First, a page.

Dr. Walter Tschinkel has developed a novel way to explore ant nests. We travel with him to the Apalachicola National Forest for a brand of research that creates works of art, in collaboration with the ants themselves. You can see an exhibit of this art at the Tallahassee Museum through June 10, 2018.
I think all of us at some time have stepped on a mound of dirt, uncovering scores of scurrying ants. Immediately, we brush them off our feet before they can bite us. When we see lines of ants crossing grass, we chose a different spot in the park to have our snack. And we’re definitely unhappy to see them in our house. When we see ants in our world, they’re pests. Continue reading The Underground Lives of Ants in a North Florida Forest→
Today, we’re taking the kids out to ephemeral wetlands in the Apalachicola National Forest. Our purpose? To show them that right now, the wetlands aren’t so wet.
It sounds like a crazy reason to drag kids out to the forest on a Sunday morning. Last year, we adopted two wetlands with two other families, my son Max’s first grade classmates. So they’ve already started learning about this environment and formed positive memories after spending time here with their friends.
We’re here today because there’s a tremendous value in visiting the same spot in nature over time, through different seasons and climate cycles. Nature isn’t static. Individual plants and animals change through the seasons. The wetland itself changes over the course of wet and dry years. Being here is the best way for kids (and adults) to get in tune with the workings of any wild space.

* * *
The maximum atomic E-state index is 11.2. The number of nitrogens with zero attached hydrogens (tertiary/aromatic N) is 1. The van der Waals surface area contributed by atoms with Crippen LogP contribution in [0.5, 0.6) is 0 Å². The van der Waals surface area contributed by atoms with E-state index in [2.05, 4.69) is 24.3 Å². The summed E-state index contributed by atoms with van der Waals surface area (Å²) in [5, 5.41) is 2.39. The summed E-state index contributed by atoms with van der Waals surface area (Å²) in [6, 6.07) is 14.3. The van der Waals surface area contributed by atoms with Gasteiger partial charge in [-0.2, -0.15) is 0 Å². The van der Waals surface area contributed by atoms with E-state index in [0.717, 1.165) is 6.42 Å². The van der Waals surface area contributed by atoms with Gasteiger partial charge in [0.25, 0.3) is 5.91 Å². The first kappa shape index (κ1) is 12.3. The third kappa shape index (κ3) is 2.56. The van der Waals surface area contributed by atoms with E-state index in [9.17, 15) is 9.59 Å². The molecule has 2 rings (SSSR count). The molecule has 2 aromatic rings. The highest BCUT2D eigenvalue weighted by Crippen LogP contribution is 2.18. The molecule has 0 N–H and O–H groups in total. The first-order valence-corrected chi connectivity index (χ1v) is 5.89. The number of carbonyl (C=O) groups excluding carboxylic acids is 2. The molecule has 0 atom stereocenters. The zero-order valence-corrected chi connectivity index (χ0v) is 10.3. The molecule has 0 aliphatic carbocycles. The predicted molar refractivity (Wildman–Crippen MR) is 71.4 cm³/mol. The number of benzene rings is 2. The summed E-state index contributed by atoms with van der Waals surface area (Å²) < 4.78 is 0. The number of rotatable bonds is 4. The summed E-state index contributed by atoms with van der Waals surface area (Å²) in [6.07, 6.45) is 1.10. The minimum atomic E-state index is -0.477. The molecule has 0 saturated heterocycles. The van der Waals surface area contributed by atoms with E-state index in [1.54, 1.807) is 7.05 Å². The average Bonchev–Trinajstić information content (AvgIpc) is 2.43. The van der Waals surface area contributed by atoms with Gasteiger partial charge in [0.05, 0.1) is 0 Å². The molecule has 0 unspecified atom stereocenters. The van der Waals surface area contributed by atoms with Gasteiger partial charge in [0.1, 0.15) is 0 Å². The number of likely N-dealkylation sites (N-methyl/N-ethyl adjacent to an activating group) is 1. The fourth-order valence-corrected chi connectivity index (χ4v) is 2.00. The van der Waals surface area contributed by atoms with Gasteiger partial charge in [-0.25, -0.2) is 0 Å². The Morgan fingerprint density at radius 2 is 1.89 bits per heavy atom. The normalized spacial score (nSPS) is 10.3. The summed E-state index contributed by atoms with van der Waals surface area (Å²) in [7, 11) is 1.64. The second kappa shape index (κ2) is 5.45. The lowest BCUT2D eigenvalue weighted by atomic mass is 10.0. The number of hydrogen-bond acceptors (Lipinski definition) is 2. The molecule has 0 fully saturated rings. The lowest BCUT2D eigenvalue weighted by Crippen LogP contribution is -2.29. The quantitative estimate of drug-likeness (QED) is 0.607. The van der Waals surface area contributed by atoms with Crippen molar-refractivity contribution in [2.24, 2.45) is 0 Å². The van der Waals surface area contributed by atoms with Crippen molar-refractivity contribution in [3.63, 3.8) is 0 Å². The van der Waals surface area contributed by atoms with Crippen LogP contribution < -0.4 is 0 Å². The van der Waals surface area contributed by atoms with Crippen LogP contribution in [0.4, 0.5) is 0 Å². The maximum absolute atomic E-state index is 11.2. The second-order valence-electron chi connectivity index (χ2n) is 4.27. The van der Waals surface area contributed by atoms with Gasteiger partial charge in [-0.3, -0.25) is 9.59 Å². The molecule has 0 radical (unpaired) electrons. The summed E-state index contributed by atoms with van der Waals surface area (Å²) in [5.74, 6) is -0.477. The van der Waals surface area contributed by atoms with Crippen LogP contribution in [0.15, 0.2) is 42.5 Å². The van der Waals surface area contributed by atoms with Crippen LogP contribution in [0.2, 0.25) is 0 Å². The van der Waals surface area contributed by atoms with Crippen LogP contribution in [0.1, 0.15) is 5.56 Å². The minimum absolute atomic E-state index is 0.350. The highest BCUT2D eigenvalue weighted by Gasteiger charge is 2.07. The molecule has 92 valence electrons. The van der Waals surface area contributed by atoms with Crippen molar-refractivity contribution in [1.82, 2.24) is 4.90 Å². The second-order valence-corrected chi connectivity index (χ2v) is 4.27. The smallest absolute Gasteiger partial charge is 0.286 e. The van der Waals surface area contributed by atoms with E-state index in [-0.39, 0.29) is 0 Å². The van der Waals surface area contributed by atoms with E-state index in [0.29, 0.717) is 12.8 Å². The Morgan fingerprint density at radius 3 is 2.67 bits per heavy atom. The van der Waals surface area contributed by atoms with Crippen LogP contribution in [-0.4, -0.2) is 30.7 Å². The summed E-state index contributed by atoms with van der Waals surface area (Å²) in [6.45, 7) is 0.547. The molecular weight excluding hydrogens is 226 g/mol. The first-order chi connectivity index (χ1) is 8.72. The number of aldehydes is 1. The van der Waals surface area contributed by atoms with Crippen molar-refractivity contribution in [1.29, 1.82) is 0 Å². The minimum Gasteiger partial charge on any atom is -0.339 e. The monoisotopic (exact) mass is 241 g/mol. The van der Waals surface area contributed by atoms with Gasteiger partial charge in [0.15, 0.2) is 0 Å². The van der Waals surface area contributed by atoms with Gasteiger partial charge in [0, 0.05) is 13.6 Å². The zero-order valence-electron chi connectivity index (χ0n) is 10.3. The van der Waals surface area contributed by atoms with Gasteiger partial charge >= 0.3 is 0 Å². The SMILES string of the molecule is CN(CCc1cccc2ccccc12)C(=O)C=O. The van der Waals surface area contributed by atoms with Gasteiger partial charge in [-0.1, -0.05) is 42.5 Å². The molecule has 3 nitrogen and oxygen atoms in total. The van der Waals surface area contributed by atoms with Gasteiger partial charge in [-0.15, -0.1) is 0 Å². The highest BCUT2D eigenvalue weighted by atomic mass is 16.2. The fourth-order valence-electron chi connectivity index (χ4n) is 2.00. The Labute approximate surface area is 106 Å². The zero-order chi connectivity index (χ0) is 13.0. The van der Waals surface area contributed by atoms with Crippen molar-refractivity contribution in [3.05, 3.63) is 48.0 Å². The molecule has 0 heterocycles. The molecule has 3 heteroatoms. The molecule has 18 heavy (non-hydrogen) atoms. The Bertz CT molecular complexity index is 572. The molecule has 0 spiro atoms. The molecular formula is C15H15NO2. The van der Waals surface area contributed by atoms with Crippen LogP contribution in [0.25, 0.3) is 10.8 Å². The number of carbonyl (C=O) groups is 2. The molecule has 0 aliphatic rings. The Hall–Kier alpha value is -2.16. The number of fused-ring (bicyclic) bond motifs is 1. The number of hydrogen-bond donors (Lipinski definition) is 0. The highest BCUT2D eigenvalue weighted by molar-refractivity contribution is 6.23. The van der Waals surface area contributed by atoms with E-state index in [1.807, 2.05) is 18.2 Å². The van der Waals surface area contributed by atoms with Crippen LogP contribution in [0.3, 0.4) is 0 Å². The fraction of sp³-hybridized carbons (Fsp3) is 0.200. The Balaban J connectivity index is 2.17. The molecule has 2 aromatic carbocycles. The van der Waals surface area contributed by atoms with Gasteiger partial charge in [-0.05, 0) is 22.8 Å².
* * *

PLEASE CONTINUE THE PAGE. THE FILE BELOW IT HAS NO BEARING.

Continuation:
And even in its current dry state, we still have the opportunity to see some things. In particular, Max, his friend Dylan, and little brother Xavi might get to see the gopher frog, a species of concern.
Byrd Hammock is an archeological site on the St. Marks National Wildlife Refuge, Wakulla Beach Unit. Here, archeologists with the Southeast Archeological Center (part of the National Park Service) are trying to solve a mystery…
How do you begin to know a person who died over a thousand years ago, and left behind no writing? People lived in north Florida for at least 14,000 years before Hernando de Soto occupied Anhaica in 1539-40. Through the Spanish, we know that the people who lived here then called themselves the Apalachee. We know about their daily lives and religious beliefs, albeit through the biased lens of European witnesses. But at least those clergymen and soldiers lived among and talked to the Apalachee.
There’s no such chronicle for the previous 14,000+ years of life in the panhandle.